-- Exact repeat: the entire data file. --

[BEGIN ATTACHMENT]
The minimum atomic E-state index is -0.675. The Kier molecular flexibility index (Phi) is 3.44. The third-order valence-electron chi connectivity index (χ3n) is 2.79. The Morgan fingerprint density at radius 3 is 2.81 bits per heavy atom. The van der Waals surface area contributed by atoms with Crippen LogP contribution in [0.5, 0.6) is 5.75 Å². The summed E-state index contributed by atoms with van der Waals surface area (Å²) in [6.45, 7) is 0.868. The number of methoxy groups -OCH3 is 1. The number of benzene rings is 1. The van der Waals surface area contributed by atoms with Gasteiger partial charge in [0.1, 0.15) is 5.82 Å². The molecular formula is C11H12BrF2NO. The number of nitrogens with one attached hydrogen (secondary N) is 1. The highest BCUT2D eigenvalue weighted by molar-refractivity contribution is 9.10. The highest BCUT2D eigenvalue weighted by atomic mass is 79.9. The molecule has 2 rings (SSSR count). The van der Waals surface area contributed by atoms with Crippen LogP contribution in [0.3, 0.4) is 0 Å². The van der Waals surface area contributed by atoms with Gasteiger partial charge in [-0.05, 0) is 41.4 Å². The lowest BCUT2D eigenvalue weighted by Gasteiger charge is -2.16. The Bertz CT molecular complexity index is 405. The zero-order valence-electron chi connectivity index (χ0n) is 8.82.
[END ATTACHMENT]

The minimum atomic E-state index is -0.675. The Kier molecular flexibility index (Phi) is 3.44. The third-order valence-electron chi connectivity index (χ3n) is 2.79. The Morgan fingerprint density at radius 3 is 2.81 bits per heavy atom. The van der Waals surface area contributed by atoms with Crippen LogP contribution in [0.5, 0.6) is 5.75 Å². The summed E-state index contributed by atoms with van der Waals surface area (Å²) in [6.45, 7) is 0.868. The number of methoxy groups -OCH3 is 1. The number of benzene rings is 1. The van der Waals surface area contributed by atoms with Gasteiger partial charge in [0.1, 0.15) is 5.82 Å². The molecular formula is C11H12BrF2NO. The number of nitrogens with one attached hydrogen (secondary N) is 1. The highest BCUT2D eigenvalue weighted by molar-refractivity contribution is 9.10. The highest BCUT2D eigenvalue weighted by atomic mass is 79.9. The molecule has 2 rings (SSSR count). The van der Waals surface area contributed by atoms with Crippen LogP contribution in [0.3, 0.4) is 0 Å². The van der Waals surface area contributed by atoms with Gasteiger partial charge in [-0.05, 0) is 41.4 Å². The lowest BCUT2D eigenvalue weighted by Gasteiger charge is -2.16. The Bertz CT molecular complexity index is 405. The zero-order valence-electron chi connectivity index (χ0n) is 8.82.